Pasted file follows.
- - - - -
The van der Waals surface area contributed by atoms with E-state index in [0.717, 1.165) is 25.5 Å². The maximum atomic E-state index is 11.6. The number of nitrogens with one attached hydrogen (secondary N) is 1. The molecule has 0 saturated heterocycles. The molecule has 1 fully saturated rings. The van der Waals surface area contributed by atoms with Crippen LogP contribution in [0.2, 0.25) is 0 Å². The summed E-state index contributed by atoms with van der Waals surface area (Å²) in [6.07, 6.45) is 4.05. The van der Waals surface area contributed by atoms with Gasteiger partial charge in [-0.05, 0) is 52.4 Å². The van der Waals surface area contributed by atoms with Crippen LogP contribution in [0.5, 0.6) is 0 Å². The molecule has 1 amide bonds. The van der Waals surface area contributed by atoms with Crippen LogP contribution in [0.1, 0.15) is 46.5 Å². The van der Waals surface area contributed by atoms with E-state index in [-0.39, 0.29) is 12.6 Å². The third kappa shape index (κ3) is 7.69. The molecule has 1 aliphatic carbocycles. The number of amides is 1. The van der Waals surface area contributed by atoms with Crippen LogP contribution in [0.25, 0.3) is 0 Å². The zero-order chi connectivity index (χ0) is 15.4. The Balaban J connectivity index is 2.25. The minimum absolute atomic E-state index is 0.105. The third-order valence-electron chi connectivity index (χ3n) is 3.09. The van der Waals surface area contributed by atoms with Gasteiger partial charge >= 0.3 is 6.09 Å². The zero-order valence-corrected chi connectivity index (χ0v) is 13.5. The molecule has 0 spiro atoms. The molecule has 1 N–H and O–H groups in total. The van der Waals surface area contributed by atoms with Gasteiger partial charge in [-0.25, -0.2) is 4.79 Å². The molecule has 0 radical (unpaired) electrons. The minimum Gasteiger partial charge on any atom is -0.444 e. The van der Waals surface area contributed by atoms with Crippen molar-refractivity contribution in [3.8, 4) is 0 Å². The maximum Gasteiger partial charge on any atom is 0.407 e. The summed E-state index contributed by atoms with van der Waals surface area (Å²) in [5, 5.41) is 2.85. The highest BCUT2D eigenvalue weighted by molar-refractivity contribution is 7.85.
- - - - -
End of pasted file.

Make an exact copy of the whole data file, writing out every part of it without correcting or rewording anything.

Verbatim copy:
The van der Waals surface area contributed by atoms with E-state index in [0.717, 1.165) is 25.5 Å². The maximum atomic E-state index is 11.6. The number of nitrogens with one attached hydrogen (secondary N) is 1. The molecule has 0 saturated heterocycles. The molecule has 1 fully saturated rings. The van der Waals surface area contributed by atoms with Crippen LogP contribution in [0.2, 0.25) is 0 Å². The summed E-state index contributed by atoms with van der Waals surface area (Å²) in [6.07, 6.45) is 4.05. The van der Waals surface area contributed by atoms with Gasteiger partial charge in [-0.05, 0) is 52.4 Å². The van der Waals surface area contributed by atoms with Crippen LogP contribution in [0.5, 0.6) is 0 Å². The molecule has 1 amide bonds. The van der Waals surface area contributed by atoms with Crippen LogP contribution in [0.1, 0.15) is 46.5 Å². The van der Waals surface area contributed by atoms with E-state index in [-0.39, 0.29) is 12.6 Å². The third kappa shape index (κ3) is 7.69. The molecule has 1 aliphatic carbocycles. The number of amides is 1. The van der Waals surface area contributed by atoms with Crippen LogP contribution in [0.25, 0.3) is 0 Å². The zero-order chi connectivity index (χ0) is 15.4. The Balaban J connectivity index is 2.25. The minimum absolute atomic E-state index is 0.105. The third-order valence-electron chi connectivity index (χ3n) is 3.09. The van der Waals surface area contributed by atoms with Gasteiger partial charge >= 0.3 is 6.09 Å². The zero-order valence-corrected chi connectivity index (χ0v) is 13.5. The molecule has 0 spiro atoms. The molecule has 1 N–H and O–H groups in total. The van der Waals surface area contributed by atoms with Gasteiger partial charge in [-0.25, -0.2) is 4.79 Å². The molecule has 0 radical (unpaired) electrons. The minimum Gasteiger partial charge on any atom is -0.444 e. The van der Waals surface area contributed by atoms with Crippen molar-refractivity contribution in [3.8, 4) is 0 Å². The maximum Gasteiger partial charge on any atom is 0.407 e. The summed E-state index contributed by atoms with van der Waals surface area (Å²) in [5, 5.41) is 2.85. The highest BCUT2D eigenvalue weighted by molar-refractivity contribution is 7.85.